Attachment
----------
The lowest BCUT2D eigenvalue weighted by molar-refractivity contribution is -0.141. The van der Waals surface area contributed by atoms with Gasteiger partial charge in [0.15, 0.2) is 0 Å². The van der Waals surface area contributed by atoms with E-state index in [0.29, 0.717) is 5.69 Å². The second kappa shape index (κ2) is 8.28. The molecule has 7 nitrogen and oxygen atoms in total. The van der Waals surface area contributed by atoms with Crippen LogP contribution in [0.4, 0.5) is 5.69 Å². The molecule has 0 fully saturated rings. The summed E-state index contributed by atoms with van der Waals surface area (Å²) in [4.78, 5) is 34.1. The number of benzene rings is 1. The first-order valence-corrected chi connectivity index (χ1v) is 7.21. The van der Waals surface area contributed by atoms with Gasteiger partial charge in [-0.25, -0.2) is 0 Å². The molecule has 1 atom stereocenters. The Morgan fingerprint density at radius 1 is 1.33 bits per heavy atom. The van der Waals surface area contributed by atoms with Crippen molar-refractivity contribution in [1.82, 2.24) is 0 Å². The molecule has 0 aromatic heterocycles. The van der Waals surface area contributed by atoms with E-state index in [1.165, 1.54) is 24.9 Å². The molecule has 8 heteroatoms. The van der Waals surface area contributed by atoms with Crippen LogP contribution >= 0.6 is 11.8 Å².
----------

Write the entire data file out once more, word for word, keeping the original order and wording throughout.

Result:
The lowest BCUT2D eigenvalue weighted by molar-refractivity contribution is -0.141. The van der Waals surface area contributed by atoms with Gasteiger partial charge in [0.15, 0.2) is 0 Å². The van der Waals surface area contributed by atoms with E-state index in [0.29, 0.717) is 5.69 Å². The second kappa shape index (κ2) is 8.28. The molecule has 7 nitrogen and oxygen atoms in total. The van der Waals surface area contributed by atoms with Crippen LogP contribution in [0.4, 0.5) is 5.69 Å². The molecule has 0 fully saturated rings. The summed E-state index contributed by atoms with van der Waals surface area (Å²) in [4.78, 5) is 34.1. The number of benzene rings is 1. The first-order valence-corrected chi connectivity index (χ1v) is 7.21. The van der Waals surface area contributed by atoms with Gasteiger partial charge in [-0.25, -0.2) is 0 Å². The molecule has 1 atom stereocenters. The Morgan fingerprint density at radius 1 is 1.33 bits per heavy atom. The van der Waals surface area contributed by atoms with Crippen molar-refractivity contribution in [1.82, 2.24) is 0 Å². The molecule has 0 aromatic heterocycles. The van der Waals surface area contributed by atoms with E-state index in [1.165, 1.54) is 24.9 Å². The molecule has 8 heteroatoms. The van der Waals surface area contributed by atoms with Crippen LogP contribution >= 0.6 is 11.8 Å².